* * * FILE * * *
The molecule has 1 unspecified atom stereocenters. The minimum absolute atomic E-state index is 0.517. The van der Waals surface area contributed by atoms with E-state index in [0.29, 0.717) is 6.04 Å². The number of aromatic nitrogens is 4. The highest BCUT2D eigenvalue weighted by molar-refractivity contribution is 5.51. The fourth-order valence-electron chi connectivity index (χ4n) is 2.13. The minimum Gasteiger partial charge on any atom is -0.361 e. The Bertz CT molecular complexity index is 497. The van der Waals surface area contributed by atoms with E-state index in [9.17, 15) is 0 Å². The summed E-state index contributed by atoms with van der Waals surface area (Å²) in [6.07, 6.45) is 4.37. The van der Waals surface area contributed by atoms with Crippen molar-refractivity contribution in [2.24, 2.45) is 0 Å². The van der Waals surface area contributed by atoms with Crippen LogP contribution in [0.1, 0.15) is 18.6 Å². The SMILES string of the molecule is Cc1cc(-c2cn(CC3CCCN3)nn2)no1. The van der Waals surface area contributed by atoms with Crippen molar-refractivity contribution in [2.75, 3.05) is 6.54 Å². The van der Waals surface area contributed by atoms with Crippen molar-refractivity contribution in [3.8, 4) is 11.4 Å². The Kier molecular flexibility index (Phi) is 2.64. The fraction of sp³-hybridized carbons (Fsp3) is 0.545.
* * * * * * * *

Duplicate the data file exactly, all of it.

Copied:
The molecule has 1 unspecified atom stereocenters. The minimum absolute atomic E-state index is 0.517. The van der Waals surface area contributed by atoms with E-state index in [0.29, 0.717) is 6.04 Å². The number of aromatic nitrogens is 4. The highest BCUT2D eigenvalue weighted by molar-refractivity contribution is 5.51. The fourth-order valence-electron chi connectivity index (χ4n) is 2.13. The minimum Gasteiger partial charge on any atom is -0.361 e. The Bertz CT molecular complexity index is 497. The van der Waals surface area contributed by atoms with E-state index in [9.17, 15) is 0 Å². The summed E-state index contributed by atoms with van der Waals surface area (Å²) in [6.07, 6.45) is 4.37. The van der Waals surface area contributed by atoms with Crippen molar-refractivity contribution in [2.24, 2.45) is 0 Å². The van der Waals surface area contributed by atoms with Crippen LogP contribution in [0.1, 0.15) is 18.6 Å². The SMILES string of the molecule is Cc1cc(-c2cn(CC3CCCN3)nn2)no1. The van der Waals surface area contributed by atoms with Crippen molar-refractivity contribution in [2.75, 3.05) is 6.54 Å². The van der Waals surface area contributed by atoms with Crippen molar-refractivity contribution in [3.8, 4) is 11.4 Å². The Kier molecular flexibility index (Phi) is 2.64. The fraction of sp³-hybridized carbons (Fsp3) is 0.545.